The COVID-19 pandemic changed numerous aspects of how we live and work and led to a massive remote work experiment. A JLL survey of more than 3,000 employees working in multi-national companies across the globe claims that 71 percent of people have worked from home during the pandemic, and that 58 percent missed the office and 44 percent missed human interaction and socialising with colleagues. The largest cohort who missed the office was the under 35s, or millennials, with 65 percent citing poor home-office environments and missing support from their managers.
“We have been tracking changes in the workplace for many years and the pandemic has accelerated the trends we predicted 10 years ago about a new purpose for the office,” said Marie Puybaraud, Global Head of Corporate Solutions Research for JLL. “We believe that remote working will become an inherent part of the future, but it will have to be blended with work in the office.”
“Our global survey showed that while many settled into working from home, key components of office life were missing, impacting productivity: socialization, face to face collaboration and informal communications,” said Flore Pradère, Director of Research for JLL. “The office is essential to boost the feeling of belonging to a community.”
Around 48 percent of respondents felt more productive at home and across the globe views differed on why they missed the office
The JLL survey also claims that only 48 percent of respondents felt more productive at home and across the globe views differed on why they missed the office. In the Americas, respondents missed daily routine, in EMEA, they missed human interaction and in Asia they missed a professional environment that enabled focus. Conversely, views also differed about the advantages of working from home. In the Americas, they relished not having the daily commute, in EMEA, they enjoyed having access to outdoor space and a peaceful environment and in Asia they valued greater work-life-balance.
“We believe the office will continue to play a significant role post pandemic in the success of businesses,” said Mark Caskey, CEO of Corporate Solutions, EMEA. “In the future, its purpose will shift from the place to do work to the place to collaborate, create and build relationships with colleagues, clients and co-workers. The workplace will evolve to serve as a catalyst for employee experience, engagement and fulfillment and will embrace the future culture of companies”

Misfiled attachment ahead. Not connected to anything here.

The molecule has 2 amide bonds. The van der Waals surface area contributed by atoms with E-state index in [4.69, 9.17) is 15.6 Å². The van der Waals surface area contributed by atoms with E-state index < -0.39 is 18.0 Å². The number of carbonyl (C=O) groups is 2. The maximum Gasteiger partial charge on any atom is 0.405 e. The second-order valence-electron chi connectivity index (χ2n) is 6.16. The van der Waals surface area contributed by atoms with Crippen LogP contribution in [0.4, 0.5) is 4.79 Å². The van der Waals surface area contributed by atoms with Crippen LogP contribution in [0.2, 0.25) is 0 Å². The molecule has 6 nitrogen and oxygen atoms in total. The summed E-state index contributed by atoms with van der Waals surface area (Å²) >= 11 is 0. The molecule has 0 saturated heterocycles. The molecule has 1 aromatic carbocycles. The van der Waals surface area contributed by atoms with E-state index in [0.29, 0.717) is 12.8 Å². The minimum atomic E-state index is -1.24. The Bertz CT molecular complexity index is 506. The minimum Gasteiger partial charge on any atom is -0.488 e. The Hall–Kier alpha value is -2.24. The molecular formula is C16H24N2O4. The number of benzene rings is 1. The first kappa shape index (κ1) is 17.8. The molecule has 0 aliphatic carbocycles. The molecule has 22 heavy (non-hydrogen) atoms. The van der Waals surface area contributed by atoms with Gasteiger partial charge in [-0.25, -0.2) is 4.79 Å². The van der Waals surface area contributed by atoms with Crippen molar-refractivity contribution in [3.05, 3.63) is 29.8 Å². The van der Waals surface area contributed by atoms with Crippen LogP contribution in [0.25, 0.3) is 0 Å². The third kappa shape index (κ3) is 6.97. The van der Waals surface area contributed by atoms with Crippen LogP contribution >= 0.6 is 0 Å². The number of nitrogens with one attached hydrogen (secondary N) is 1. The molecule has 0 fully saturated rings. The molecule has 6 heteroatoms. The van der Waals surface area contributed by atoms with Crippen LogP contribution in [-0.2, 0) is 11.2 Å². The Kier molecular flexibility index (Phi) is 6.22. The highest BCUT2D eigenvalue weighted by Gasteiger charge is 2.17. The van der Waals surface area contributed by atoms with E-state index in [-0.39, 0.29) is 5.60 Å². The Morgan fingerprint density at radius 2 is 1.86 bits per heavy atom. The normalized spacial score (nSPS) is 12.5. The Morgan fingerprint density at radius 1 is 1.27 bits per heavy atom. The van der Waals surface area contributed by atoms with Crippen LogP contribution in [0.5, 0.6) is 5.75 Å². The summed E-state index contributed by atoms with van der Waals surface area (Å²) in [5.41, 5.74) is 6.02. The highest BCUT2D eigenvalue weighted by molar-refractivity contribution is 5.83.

JLL predicts four important changes for the office:
- Rethinking offices into social hubs. JLL’s research shows that an organization’s success will still depend on face-to-face interaction. Offices will remain an irreplaceable source of human connection and will become ideas factories where workers come together to innovate and socialise.
- Future office networks will adopt a hybrid model – Hub and Club. Companies will have to redefine their real estate footprint incorporating the best locations such as home-offices, coworking places, satellite offices with the company HQ. The future office network will be a hybrid model combining distributed and liquid spaces. This includes the Hub and Club model – satellite, out-of-town spaces available for employees (the hubs) and a central HQ (club) used for socialization, meeting customers and putting the human experience at the core of the workplace.
- Employee experience and human touch will be top priority. Workplaces will create value through community and collective experiences. The office will adopt a broader purpose – because without a physical anchor, corporate cultures and communities will erode over time. Beyond providing a sense of safety and security, companies will have to design a more human and engaging workplace, anchored into strong company values.
- Remote working is here to stay. Remote work will be part of the new normal and will have to switch from surviving to thriving. The global work from home experiment has given companies the opportunity to learn what hampers and boosts productivity. JLL’s research reveals that the quality of a person’s home surroundings and their technology set-up have had a major impact on productivity. In the future, it will be the employer’s responsibility to provide a good work environment that will extend into new territories – in the office, but also outside the company’s walls, at home or in coworking spaces. And it will be crucial to ensure that collaboration remains fluid among remote and on-site staff to foster a shared community.
“This is a fascinating time for the real estate industry and the way we work,” said Pradère. “The pandemic will accelerate adoption of automation and touchless technologies, data and analytics, and mobile connectivity. Companies will have to go back to basics, putting the emphasis on health and wellness solutions and air quality. They will also need to rethink tenant experience providing new human experience services.”
“We also see companies focusing on responsibility for social and environmental impact. Being a responsible occupier and investor has risen to the top of the corporate agenda. It will be a differentiating factor to attract and retain a post-pandemic workforce in search for a better world of work,” Puybaraud concluded.
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Source: Work Place Insight